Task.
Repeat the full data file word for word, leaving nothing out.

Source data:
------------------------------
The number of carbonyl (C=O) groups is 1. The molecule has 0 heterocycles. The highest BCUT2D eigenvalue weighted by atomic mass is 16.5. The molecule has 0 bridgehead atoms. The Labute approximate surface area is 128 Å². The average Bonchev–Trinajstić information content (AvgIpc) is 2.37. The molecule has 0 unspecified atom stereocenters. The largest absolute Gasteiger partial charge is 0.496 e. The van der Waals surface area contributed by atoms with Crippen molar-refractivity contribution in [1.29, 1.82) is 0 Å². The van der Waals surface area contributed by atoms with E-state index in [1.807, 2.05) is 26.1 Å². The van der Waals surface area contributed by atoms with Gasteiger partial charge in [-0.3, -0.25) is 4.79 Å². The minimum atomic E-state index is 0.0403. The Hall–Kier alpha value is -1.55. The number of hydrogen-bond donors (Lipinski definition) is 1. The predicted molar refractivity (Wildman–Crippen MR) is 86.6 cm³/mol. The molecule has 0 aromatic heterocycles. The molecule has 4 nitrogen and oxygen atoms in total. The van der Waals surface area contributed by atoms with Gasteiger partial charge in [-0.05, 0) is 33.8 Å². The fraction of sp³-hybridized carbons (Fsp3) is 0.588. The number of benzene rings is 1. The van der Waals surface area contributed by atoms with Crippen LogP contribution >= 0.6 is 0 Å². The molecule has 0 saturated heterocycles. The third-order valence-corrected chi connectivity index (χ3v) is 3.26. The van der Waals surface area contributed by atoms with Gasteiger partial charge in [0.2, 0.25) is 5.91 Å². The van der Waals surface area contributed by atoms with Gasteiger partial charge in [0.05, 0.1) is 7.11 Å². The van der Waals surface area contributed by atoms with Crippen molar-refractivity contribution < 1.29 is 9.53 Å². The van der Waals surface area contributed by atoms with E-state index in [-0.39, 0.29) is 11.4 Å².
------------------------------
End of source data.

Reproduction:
The number of carbonyl (C=O) groups is 1. The molecule has 0 heterocycles. The highest BCUT2D eigenvalue weighted by atomic mass is 16.5. The molecule has 0 bridgehead atoms. The Labute approximate surface area is 128 Å². The average Bonchev–Trinajstić information content (AvgIpc) is 2.37. The molecule has 0 unspecified atom stereocenters. The largest absolute Gasteiger partial charge is 0.496 e. The van der Waals surface area contributed by atoms with Crippen molar-refractivity contribution in [1.29, 1.82) is 0 Å². The van der Waals surface area contributed by atoms with E-state index in [1.807, 2.05) is 26.1 Å². The van der Waals surface area contributed by atoms with Gasteiger partial charge in [-0.3, -0.25) is 4.79 Å². The minimum atomic E-state index is 0.0403. The Hall–Kier alpha value is -1.55. The number of hydrogen-bond donors (Lipinski definition) is 1. The predicted molar refractivity (Wildman–Crippen MR) is 86.6 cm³/mol. The molecule has 0 aromatic heterocycles. The molecule has 4 nitrogen and oxygen atoms in total. The van der Waals surface area contributed by atoms with Gasteiger partial charge in [-0.05, 0) is 33.8 Å². The fraction of sp³-hybridized carbons (Fsp3) is 0.588. The number of benzene rings is 1. The van der Waals surface area contributed by atoms with Crippen LogP contribution >= 0.6 is 0 Å². The molecule has 0 saturated heterocycles. The third-order valence-corrected chi connectivity index (χ3v) is 3.26. The van der Waals surface area contributed by atoms with Gasteiger partial charge in [0.2, 0.25) is 5.91 Å². The van der Waals surface area contributed by atoms with Gasteiger partial charge in [0.05, 0.1) is 7.11 Å². The van der Waals surface area contributed by atoms with Crippen molar-refractivity contribution < 1.29 is 9.53 Å². The van der Waals surface area contributed by atoms with E-state index in [-0.39, 0.29) is 11.4 Å².